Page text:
Tuesday, February 10, 2009

Lear's Shadow

Today is our last day before heading back to the states, so no pictures. In a few days I'll hopefully have the time and means for more content.

But: overall the Young Vic Lear was very good; there were some very questionable directorial decisions (Albany was terribly cast; the heath scene was only half-successful; Goneril does NOT need to be pregnant; the Edgar-Edmund duel sent mixed signals), but all of them are more than redeemed by Pete Postlethwaite as Lear, who is absolutely spell-binding (and a perfect gentleman too; he signed my sketchbook afterwards!). Gloucester and Edgar especially were able to work on that same level, which was especially critical for the Poor Tom scenes and the "trial" of Goneril and Regan, represented here by two potted cacti which Lear proceeds to rip apart with his bare hands when it comes time to "anatomize Regan."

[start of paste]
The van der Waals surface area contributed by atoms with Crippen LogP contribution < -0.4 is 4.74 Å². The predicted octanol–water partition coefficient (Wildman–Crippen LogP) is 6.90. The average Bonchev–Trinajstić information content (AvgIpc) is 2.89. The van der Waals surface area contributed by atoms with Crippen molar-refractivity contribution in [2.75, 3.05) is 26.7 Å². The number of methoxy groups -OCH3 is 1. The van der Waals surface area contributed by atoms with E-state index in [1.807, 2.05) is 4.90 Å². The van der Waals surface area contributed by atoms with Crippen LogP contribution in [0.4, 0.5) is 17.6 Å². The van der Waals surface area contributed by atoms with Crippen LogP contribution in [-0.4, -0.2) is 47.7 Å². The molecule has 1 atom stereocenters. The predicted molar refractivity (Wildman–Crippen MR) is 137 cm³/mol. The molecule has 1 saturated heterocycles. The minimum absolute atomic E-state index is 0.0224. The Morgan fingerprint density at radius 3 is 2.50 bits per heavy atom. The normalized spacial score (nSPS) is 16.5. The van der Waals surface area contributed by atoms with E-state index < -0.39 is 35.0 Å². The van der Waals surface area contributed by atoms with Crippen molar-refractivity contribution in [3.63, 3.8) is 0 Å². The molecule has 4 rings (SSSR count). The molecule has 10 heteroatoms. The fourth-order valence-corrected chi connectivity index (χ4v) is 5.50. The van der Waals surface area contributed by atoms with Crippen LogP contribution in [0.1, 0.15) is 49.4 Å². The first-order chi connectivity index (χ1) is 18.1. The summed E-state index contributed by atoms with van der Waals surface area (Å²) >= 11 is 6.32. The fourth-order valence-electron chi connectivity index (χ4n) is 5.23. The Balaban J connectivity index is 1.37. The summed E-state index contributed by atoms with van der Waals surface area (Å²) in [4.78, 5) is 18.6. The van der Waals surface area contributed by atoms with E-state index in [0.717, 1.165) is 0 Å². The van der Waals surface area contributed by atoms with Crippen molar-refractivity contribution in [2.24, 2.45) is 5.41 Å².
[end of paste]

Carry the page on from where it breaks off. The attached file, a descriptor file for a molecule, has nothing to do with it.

The center of the play, in fact, is some of the most intense theatre I've experienced yet, with a triple-knockout succession of Poor Tom (with Lear and Edgar both operating on the same insane wavelength and the Fool seemingly aware that his own eccentricity has been far usurped), the trial, and the blinding of Gloucester, which was effectively, gruesomely done with an added nastiness as Regan, ever eager to outdo others in wickedness, starts gouging out the other eye and then proceeds to rip it out with her teeth and spit it out into a dirty basin downstage. The end of the play is nearly derailed by the awful Albany, but the core.... Wow.

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